Like I mentioned last week, whole wheat flour is a finicky ingredient. It loves to be difficult! I’m here and I’m going to make every baked good I touch heavy and tough. To counteract with whole wheat flour’s… uh… hefty attitude, I add a little milk to lighten up the batter. Also, just the right amount of baking soda aerates the bread so you’re not left with a whole wheat hockey puck in your loaf pan.
There’s not much else to it! I don’t add any crazy ingredients; rather, just a few simple and healthful foods come together to make one surprisingly outstanding bread.
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Whole Wheat Banana Bread
No butter, no oil, 100% whole wheat, 100% actually tasting good.
- 6 Tablespoons (90g) unsweetened applesauce1
- 1/4 cup (72g) honey2
- 1/4 cup (50g) packed light or dark brown sugar
- 2 teaspoons vanilla extract
- 1/4 cup (60ml) milk3
- 2 large eggs
- 3 medium ripe bananas, mashed (about a heaping 1 and 1/4 cups)
- 1 and 3/4 cups (215g) whole wheat flour (measured correctly)
- 1 teaspoon baking soda
- 1/2 teaspoon ground cinnamon
- 1/2 teaspoon salt
- 2/3 cup (67g) Diamond of California (my favorite!) chopped walnuts
- Adjust the oven rack to the lower third position and preheat the oven to 350F degrees. Lowering the oven rack prevents the top of your bread from browning too much too soon. Spray a 9x5 inch loaf pan with non-stick spray. Set aside.
- In a medium bowl, whisk the applesauce, honey, brown sugar, vanilla, and milk together until combined. Then, whisk in the eggs and bananas until combined. The mixture should be smooth. Set aside. In a large bowl, whisk the flour, baking soda, cinnamon, salt, and walnuts together. Pour the wet ingredients into the dry ingredients and slowly whisk until *just* combined. Absolutely do not overmix this batter. I like to add the walnuts to the dry ingredients rather than mixing them in last because it helps avoid overmixing. Overmixing = too heavy tasting.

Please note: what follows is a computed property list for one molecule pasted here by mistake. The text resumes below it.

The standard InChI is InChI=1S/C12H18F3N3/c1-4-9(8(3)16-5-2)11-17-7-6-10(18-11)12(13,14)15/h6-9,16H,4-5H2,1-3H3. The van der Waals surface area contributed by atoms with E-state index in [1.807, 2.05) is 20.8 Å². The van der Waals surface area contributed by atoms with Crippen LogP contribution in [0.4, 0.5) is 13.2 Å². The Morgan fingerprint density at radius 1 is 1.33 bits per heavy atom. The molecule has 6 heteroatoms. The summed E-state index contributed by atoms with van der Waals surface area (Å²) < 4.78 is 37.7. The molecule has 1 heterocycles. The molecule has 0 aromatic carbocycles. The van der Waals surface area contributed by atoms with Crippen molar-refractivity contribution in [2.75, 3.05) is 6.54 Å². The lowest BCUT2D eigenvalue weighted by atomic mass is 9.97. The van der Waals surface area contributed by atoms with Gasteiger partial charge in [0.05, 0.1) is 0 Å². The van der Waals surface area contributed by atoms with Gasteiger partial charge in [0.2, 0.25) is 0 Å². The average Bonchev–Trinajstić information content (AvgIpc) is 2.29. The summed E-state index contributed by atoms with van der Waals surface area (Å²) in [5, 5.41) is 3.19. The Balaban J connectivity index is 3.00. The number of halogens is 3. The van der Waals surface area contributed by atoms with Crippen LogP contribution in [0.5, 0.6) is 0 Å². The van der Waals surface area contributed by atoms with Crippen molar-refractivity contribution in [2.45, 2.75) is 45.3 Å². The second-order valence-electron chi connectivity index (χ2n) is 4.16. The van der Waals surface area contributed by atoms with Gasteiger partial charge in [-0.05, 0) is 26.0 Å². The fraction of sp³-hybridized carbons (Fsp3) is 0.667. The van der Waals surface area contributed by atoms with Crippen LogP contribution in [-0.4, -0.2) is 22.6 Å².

- Pour the batter into the prepared loaf pan. Bake for 60-65 minutes, making sure to loosely cover the bread with aluminum foil halfway through to prevent the top from getting too brown. The bread is done when a toothpick inserted in the center comes out clean with only a few small moist crumbs. This may be before or after 60-65 minutes depending on your oven, so begin checking every 5 minutes at the 55 minute mark or so. I strongly suggest using an oven thermometer to test your oven's temperature.
- Allow the bread to cool completely in the pan on a wire rack before slicing.
- Make ahead tip: The bread will stay fresh in an airtight container (it tastes better on day 2!) at room temperature or in the refrigerator for up to 10 days. But it won't last that long. For longer storage, baked bread can be frozen up to 3 months. Thaw overnight in the refrigerator.
For 14-15 muffins, bake at 350F for around 18-20 minutes, give or take. Use a toothpick to test doneness.
- Melted coconut oil (or canola or vegetable oils) can be used instead of applesauce.
- Pure maple syrup or agave can be used instead of honey.
- I use skim milk, but any milk fat is OK. Soy, rice, coconut, and almond are also fine.
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I’m working with Diamond of California to bring you this recipe!